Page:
Almost every news report about coronavirus vaccines in the last few weeks has included a discussion about how vaccines need to be kept at very cold temperatures from where they're manufactured to where they're being deployed. The vaccine from Pfizer (NYSE:PFE) and BioNTech (NASDAQ:BNTX) needs to be kept at -94 degrees Fahrenheit for long-term storage, and Moderna's (NASDAQ:MRNA) vaccine must be kept at -4 degrees Fahrenheit if stored for more than 30 days.

The cold storage requirements, particularly for Pfizer's vaccine, have left governments, pharmaceutical companies, and even hospitals scrambling for cold storage equipment to tackle the logistical challenge of distributing vaccines. One of the big beneficiaries will be Trane Technologies (NYSE:TT), owner of Thermo King, an industry leader in industrial-scale cold storage that got its start a long way from the vaccine industry.

Needle being filled with COVID-19 vaccine.

Image source: Getty Images.

Built on the tuna trade

Thermo King's refrigeration units were originally designed to keep sashimi tuna frozen and fresh on its way from Japan to locations around the world. A unit can cost as much as $70,000 and is designed for ships, trucks, trains, and other modes of transport. The company says it's also working with airlines to make refrigeration units available for air travel.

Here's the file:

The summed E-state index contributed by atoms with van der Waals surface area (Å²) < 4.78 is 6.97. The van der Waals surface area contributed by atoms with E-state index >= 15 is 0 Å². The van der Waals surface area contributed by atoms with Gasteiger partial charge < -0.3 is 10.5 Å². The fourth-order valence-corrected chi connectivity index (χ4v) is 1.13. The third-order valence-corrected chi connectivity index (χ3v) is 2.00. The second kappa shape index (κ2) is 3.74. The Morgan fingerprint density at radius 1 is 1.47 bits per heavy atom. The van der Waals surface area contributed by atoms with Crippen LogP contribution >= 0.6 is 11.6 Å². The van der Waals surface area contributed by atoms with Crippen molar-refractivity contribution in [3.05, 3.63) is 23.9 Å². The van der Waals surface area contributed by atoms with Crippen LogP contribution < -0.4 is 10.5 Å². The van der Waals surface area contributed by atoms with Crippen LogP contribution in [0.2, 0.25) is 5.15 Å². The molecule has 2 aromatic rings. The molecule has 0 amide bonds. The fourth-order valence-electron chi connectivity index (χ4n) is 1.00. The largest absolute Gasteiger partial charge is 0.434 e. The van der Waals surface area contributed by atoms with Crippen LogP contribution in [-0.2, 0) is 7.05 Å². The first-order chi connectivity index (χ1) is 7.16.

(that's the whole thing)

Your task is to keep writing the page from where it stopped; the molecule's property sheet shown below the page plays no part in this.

These will be critical tools to get a vaccine from major distribution points in states to hospitals, pharmacies, and doctors' offices, particularly in the last few miles of distribution. And the windfall for Thermo King and Trane Technologies could be significant. 

What a windfall of demand looks like

This may only be one line of products, but it's a notable source of demand for Trane in an otherwise weak year. Thermo King's vice president of commercial business for the Americas, Dwayne Cowan, said recently that demand for refrigeration units that reach ultra-low temperatures is up tenfold this year. And the Pfizer-BioNTech vaccine is a big reason why. 

We're starting to see some of this increased demand in Train Technologies' outlook as well. Management originally said that revenue would be down 10% to 15% in 2020 because of the pandemic, but now they expect it to be down just 6% and 5% in the fourth quarter.

Bookings are also improving. Enterprise-wide, bookings were up 7% in the third quarter, and up 8% in North America.

But the current financial results may not yet show the true opportunity for Thermo King. The company has rental options for customers, and it is likely to see sales pick up in 2021 as vaccine production increases. So this could be a year-long bump in demand. 

Does the coronavirus vaccine make Trane Technologies a buy? 

What does all of this mean for Trane Technologies and investors? A tenfold increase in demand for ultra-cold refrigeration units is good and will help Thermo King's operations in late 2020 and throughout 2021. 

It looks like this demand is making up for losses in other parts of the market. Commercial HVAC demand is down due to less building investment during the pandemic, and transportation demand overall is down as well. Cold storage for vaccine distribution will offset some of the weakness in the market. And you can see above that demand is already starting to come back, so 2021 might be a strong recovery year for this industrial stock

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